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of Soft Materials

Thomas G. Mason

Department of and Biochemistry Department of and Astronomy California NanoSystems Institute Τ ω Τ ω

γ τ γ γ (t) 0 0 ω τ (t) 2π ω γ ω t Δt © 2006 by Thomas G. Mason All rights reserved.

Rheology Study of and flow of materials

Elastic Viscous And everything in between… “Soft Materials” , , Glassy Materials Thermally agitated colloidal structures (1 nm - 1 µm)

Describe mechanical constitutive relationships: material response

Focus on isotropic disordered materials

(Math is more complicated for partially or fully ordered materials)

Rheology of Soft Materials © 2006 Thomas G. Mason

1 Rheology - Outline

Basic Definitions: and

Common Flows and Simple Examples

Equations of Continuity and

Linear Shear Viscoelastic Rheology

Introduction to Non-linear Rheology

Macroscopic Mechanical Shear

Example of a Soft Glassy Material: Concentrated Emulsions

Rheology of Soft Materials © 2006 Thomas G. Mason

Affine and Non-Affine Shear Deformations

Affine Non-Affine

All points in the material Different points in the material deform uniformly deform differently

“Homogeneous flow” Apparent macroscopic strain is not the local strain everywhere Local non-affine motion of constituents in soft materials can have an important impact on their rheology For simplicity, we focus on affine rheology

Rheology of Soft Materials © 2006 Thomas G. Mason

2 Incompressible Soft Materials Isothermal 1 ∂V β = − V ∂p T

Important for , but much smaller for condensed matter € Mass Conservation of Flow: Equation of Continuity ∂ρ r r ρ is = −(∇ ⋅ ρv ) v is velocity ∂ t r Constant density implies: r (Incompressible) ( ∇ ⋅ v ) = 0 € Good approximation for most complex , but not for € Rheology of Soft Materials © 2006 Thomas G. Mason

Example of Shear Deformations: is applied along surface, not normal to it Unidirectional Simple Shear Flow Strain parallel plates (plane Couette) 0 γ 0 v y  0 0 γ = γ  z x 0 0 0 fixed gap separation: d Δx(t) Rate of Strain Tensor Shear Strain: 0 ˙ 0 γ = Δx/d € γ   r r † γ˙ = γ˙ 0 0 = [∇ vr + (∇ vr ) ] Shear :   0 0 0 γ˙ = v(t)/d = Δx˙ (t)/d velocity tensor Convention: x is along shear direction (1-direction) y is normal to shearing surface (2-direction) € z is tangential€ to shearing surface (3-direction) Rheology of Soft Materials © 2006 Thomas G. Mason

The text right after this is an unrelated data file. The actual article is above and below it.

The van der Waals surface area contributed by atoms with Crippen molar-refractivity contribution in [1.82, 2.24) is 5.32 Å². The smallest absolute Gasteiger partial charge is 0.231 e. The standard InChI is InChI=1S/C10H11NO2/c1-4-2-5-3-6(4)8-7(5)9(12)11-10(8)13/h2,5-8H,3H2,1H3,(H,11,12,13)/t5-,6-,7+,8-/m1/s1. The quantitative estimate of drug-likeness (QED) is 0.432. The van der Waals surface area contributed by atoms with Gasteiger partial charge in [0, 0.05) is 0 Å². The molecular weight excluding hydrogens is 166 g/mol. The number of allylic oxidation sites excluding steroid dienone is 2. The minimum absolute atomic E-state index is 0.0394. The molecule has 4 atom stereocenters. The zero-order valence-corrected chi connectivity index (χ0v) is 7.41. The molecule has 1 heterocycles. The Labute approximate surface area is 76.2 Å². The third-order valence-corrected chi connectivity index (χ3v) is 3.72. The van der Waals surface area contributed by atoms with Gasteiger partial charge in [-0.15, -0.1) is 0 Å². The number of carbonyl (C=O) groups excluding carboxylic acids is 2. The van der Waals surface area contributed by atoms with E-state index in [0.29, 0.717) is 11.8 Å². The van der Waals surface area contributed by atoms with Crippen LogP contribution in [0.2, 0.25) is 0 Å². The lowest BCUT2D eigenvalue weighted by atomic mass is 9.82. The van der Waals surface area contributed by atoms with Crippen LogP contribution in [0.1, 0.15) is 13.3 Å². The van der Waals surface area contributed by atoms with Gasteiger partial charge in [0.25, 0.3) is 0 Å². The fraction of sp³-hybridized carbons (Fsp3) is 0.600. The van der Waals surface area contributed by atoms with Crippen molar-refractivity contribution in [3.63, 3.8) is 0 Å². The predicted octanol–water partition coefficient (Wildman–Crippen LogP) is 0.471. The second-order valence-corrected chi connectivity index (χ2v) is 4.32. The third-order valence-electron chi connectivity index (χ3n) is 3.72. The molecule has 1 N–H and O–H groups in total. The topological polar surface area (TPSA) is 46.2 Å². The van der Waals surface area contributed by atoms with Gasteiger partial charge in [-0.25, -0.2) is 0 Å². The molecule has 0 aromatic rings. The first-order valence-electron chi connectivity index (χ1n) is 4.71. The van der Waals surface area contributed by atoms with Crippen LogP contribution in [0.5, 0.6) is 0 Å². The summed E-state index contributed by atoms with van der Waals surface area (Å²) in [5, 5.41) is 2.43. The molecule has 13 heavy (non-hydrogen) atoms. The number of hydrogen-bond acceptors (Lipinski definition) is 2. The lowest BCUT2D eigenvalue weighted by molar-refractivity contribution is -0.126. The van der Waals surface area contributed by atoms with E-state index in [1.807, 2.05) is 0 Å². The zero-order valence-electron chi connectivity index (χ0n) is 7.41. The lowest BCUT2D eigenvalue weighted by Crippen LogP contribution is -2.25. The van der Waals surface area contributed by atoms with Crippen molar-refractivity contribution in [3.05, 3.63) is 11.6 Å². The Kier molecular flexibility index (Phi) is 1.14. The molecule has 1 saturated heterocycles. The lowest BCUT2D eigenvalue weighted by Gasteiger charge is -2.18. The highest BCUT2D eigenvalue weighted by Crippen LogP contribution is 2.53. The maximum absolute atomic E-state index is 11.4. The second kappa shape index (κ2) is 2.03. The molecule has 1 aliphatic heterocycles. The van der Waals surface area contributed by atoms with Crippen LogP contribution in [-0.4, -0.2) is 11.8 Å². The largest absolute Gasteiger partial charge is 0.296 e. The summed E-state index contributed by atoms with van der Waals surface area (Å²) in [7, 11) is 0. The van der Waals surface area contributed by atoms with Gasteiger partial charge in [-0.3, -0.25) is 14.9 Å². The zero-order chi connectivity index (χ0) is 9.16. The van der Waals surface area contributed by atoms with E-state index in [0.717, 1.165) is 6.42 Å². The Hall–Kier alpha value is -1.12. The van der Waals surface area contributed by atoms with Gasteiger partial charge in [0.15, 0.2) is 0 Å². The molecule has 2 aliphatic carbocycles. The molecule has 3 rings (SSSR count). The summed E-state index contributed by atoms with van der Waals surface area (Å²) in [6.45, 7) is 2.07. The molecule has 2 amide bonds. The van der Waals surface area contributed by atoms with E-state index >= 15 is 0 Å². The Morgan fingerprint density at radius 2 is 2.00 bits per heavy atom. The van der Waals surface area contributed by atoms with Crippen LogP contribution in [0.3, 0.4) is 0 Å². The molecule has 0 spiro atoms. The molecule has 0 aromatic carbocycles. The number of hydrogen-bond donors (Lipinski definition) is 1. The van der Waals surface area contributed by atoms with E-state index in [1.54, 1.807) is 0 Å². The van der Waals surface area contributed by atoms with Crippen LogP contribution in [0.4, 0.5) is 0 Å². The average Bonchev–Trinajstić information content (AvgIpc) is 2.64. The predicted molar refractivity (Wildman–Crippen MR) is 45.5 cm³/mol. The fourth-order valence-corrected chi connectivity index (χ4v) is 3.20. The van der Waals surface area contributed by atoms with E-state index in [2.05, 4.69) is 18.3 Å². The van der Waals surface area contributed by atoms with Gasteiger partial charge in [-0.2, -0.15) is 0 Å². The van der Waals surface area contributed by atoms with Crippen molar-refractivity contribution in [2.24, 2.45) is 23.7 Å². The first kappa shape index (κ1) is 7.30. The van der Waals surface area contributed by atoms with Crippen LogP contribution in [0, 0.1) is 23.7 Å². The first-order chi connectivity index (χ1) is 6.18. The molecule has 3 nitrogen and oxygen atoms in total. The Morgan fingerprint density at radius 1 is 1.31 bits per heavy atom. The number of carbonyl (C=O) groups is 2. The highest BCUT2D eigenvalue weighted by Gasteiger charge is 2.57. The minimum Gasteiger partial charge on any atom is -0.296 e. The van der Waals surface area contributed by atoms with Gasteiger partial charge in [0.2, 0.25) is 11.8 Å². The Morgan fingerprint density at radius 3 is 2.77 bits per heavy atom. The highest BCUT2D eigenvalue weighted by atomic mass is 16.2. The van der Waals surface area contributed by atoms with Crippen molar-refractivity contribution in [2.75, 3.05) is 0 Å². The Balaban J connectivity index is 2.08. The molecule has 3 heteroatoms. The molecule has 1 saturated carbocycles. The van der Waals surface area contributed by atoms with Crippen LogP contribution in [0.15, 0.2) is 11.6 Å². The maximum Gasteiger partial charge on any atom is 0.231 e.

3 Example of Extensional Flow Planar Extensional (Elongational) Flow “ Flow” 4 roll mill y roller

z x

extension rate

Rate of Strain Tensor ε ˙ 0 0 ˙ 0 ˙ 0 γ =  −ε  0 0 0

Rheology of Soft Materials © 2006 Thomas G. Mason €

Applying Shear Stresses and

Fxy Area of Face: A Simple isotropic : y − p 0 0    x p = 0 −p 0 = −pδ z Fxx     F  0 0 −p τxy = Fxy/A, … xy Tensor Total Stress Tensor

 0 τ xy τ xz  €  −p τ xy τ xz      τ = τ yx 0 τ yz  σ = τ − pδ = τ yx −p τ yz  τ zx τ zy 0  τ zx τ zy −p

Total description including shear-free flows is more complex (we’ve neglected normal stresses , , for now) € € τxx τyy τzz Rheology of Soft Materials © 2006 Thomas G. Mason

4 Momentum Conservation: Navier-Stokes Equation ’s Law for Fluid Elements Form for Simple Shear Flow ∂ r r ρvr = −[∇ ⋅ ρvr vr ]+[∇ ⋅σ ]+ ρgr ∂ t

Assume viscous dissipation: σ = −pδ +ηγ˙ η is the neglect dilational viscosity € A Very Simple Rheological Equation: Navier-Stokes Equation € D r r ρ vr = −∇ p +η∇ 2vr + ρgr Dt r r where D = ∂ +v ⋅∇ is the convective or substantial derivative operator Dt ∂t (derivative operator in reference frame of moving ) € €We’ll simplify to scalar equations mostly from here on out Rheology of Soft Materials © 2006 Thomas G. Mason

Simple Viscous Liquids and Elastic Solids

Viscous Liquid . Stress: τ Strain Rate: γ(t)

Viscosity resists motion proportional to rate: τ v = −ηγ˙ “Newtonian Liquid”

Elastic Stress: τ € Strain: γ(t)

Elasticity resists motion proportional to strain: τ e = −Gγ “Hookean Solid” Both η and G are intensive thermodynamic properties Rheology of Soft Materials € © 2006 Thomas G. Mason

5 Thermodynamic Definition: G

Helmholtz Free γ 2 F = F + VG + O[γ 4 ] 0 2 Intensive form of Hooke’s Law: differentiate once w.r.t. strain

1 ∂F € τ = − = −Gγ V ∂γ γ=0 γ = 0 is used to eliminate any nonlinear dependence

Elastic Shear Modulus: differentiate again € 1 ∂ 2F φ ∂ 2F G = = related to V 2 V 2 of energy well ∂γ γ=0 d ∂γ γ=0

Rheology of Soft Materials © 2006 Thomas G. Mason

€ €

Linear Viscoelastic Response of Soft Materials

Soft materials: colloidal components dispersed in a viscous liquid Examples: chains, clay , droplets…

Strain response of material is dependent on strength of interactions between components (e.g. polymer chains, clay platelets, droplets) and relaxation time scales of microstructure Stress: τ Strain: γ(t)